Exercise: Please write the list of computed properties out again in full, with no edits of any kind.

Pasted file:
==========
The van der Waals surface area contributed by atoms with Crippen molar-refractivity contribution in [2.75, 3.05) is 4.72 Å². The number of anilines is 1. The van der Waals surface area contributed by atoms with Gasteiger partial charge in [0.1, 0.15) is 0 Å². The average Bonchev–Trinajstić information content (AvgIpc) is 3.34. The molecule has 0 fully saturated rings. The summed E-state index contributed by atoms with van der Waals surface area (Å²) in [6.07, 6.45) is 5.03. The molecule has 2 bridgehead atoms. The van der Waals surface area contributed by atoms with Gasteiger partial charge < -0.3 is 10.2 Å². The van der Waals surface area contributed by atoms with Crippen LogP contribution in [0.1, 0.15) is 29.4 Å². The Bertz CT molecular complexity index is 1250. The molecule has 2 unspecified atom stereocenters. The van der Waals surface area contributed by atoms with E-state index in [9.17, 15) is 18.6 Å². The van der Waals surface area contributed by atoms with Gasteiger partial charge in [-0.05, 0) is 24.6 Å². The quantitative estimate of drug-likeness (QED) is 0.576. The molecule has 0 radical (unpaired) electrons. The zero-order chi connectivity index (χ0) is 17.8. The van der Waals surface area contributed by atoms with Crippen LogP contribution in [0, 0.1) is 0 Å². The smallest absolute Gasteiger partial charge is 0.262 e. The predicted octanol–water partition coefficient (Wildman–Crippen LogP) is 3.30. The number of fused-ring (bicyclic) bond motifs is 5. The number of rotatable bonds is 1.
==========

The van der Waals surface area contributed by atoms with Crippen molar-refractivity contribution in [2.75, 3.05) is 4.72 Å². The number of anilines is 1. The van der Waals surface area contributed by atoms with Gasteiger partial charge in [0.1, 0.15) is 0 Å². The average Bonchev–Trinajstić information content (AvgIpc) is 3.34. The molecule has 0 fully saturated rings. The summed E-state index contributed by atoms with van der Waals surface area (Å²) in [6.07, 6.45) is 5.03. The molecule has 2 bridgehead atoms. The van der Waals surface area contributed by atoms with Gasteiger partial charge < -0.3 is 10.2 Å². The van der Waals surface area contributed by atoms with Crippen LogP contribution in [0.1, 0.15) is 29.4 Å². The Bertz CT molecular complexity index is 1250. The molecule has 2 unspecified atom stereocenters. The van der Waals surface area contributed by atoms with E-state index in [9.17, 15) is 18.6 Å². The van der Waals surface area contributed by atoms with Gasteiger partial charge in [-0.05, 0) is 24.6 Å². The quantitative estimate of drug-likeness (QED) is 0.576. The molecule has 0 radical (unpaired) electrons. The zero-order chi connectivity index (χ0) is 17.8. The van der Waals surface area contributed by atoms with Crippen LogP contribution in [0, 0.1) is 0 Å². The smallest absolute Gasteiger partial charge is 0.262 e. The predicted octanol–water partition coefficient (Wildman–Crippen LogP) is 3.30. The number of fused-ring (bicyclic) bond motifs is 5. The number of rotatable bonds is 1.